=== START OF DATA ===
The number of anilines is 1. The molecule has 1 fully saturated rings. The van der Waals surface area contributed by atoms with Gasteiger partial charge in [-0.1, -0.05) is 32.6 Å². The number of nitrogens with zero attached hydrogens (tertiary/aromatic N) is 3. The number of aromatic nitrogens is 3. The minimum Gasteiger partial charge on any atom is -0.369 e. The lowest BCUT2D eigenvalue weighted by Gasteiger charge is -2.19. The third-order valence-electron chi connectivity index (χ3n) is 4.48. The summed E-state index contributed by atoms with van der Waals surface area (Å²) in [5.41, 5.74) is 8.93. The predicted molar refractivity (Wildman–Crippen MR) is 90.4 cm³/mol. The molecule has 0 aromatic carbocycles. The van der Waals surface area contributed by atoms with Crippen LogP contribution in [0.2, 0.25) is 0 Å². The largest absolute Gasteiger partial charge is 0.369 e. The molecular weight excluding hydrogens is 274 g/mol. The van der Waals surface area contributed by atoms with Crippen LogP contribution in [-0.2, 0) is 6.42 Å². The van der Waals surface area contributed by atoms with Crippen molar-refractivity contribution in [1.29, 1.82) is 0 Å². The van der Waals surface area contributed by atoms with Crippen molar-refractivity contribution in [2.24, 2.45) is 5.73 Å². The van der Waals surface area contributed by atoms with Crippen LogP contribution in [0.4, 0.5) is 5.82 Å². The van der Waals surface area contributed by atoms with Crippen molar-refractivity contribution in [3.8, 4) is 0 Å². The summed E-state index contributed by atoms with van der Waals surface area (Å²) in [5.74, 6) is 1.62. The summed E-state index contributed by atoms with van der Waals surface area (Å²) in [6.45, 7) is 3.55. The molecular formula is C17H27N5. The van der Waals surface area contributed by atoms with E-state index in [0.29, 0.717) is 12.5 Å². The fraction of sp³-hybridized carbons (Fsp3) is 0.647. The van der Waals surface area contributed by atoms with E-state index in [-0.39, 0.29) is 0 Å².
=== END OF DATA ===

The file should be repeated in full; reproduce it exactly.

The number of anilines is 1. The molecule has 1 fully saturated rings. The van der Waals surface area contributed by atoms with Gasteiger partial charge in [-0.1, -0.05) is 32.6 Å². The number of nitrogens with zero attached hydrogens (tertiary/aromatic N) is 3. The number of aromatic nitrogens is 3. The minimum Gasteiger partial charge on any atom is -0.369 e. The lowest BCUT2D eigenvalue weighted by Gasteiger charge is -2.19. The third-order valence-electron chi connectivity index (χ3n) is 4.48. The summed E-state index contributed by atoms with van der Waals surface area (Å²) in [5.41, 5.74) is 8.93. The predicted molar refractivity (Wildman–Crippen MR) is 90.4 cm³/mol. The molecule has 0 aromatic carbocycles. The van der Waals surface area contributed by atoms with Crippen LogP contribution in [0.2, 0.25) is 0 Å². The largest absolute Gasteiger partial charge is 0.369 e. The molecular weight excluding hydrogens is 274 g/mol. The van der Waals surface area contributed by atoms with Crippen LogP contribution in [-0.2, 0) is 6.42 Å². The van der Waals surface area contributed by atoms with Crippen molar-refractivity contribution in [1.29, 1.82) is 0 Å². The van der Waals surface area contributed by atoms with Crippen molar-refractivity contribution in [2.24, 2.45) is 5.73 Å². The van der Waals surface area contributed by atoms with Crippen LogP contribution in [0.4, 0.5) is 5.82 Å². The van der Waals surface area contributed by atoms with Crippen molar-refractivity contribution in [3.8, 4) is 0 Å². The summed E-state index contributed by atoms with van der Waals surface area (Å²) in [5.74, 6) is 1.62. The summed E-state index contributed by atoms with van der Waals surface area (Å²) in [6.45, 7) is 3.55. The molecular formula is C17H27N5. The van der Waals surface area contributed by atoms with E-state index in [0.29, 0.717) is 12.5 Å². The fraction of sp³-hybridized carbons (Fsp3) is 0.647. The van der Waals surface area contributed by atoms with E-state index in [-0.39, 0.29) is 0 Å².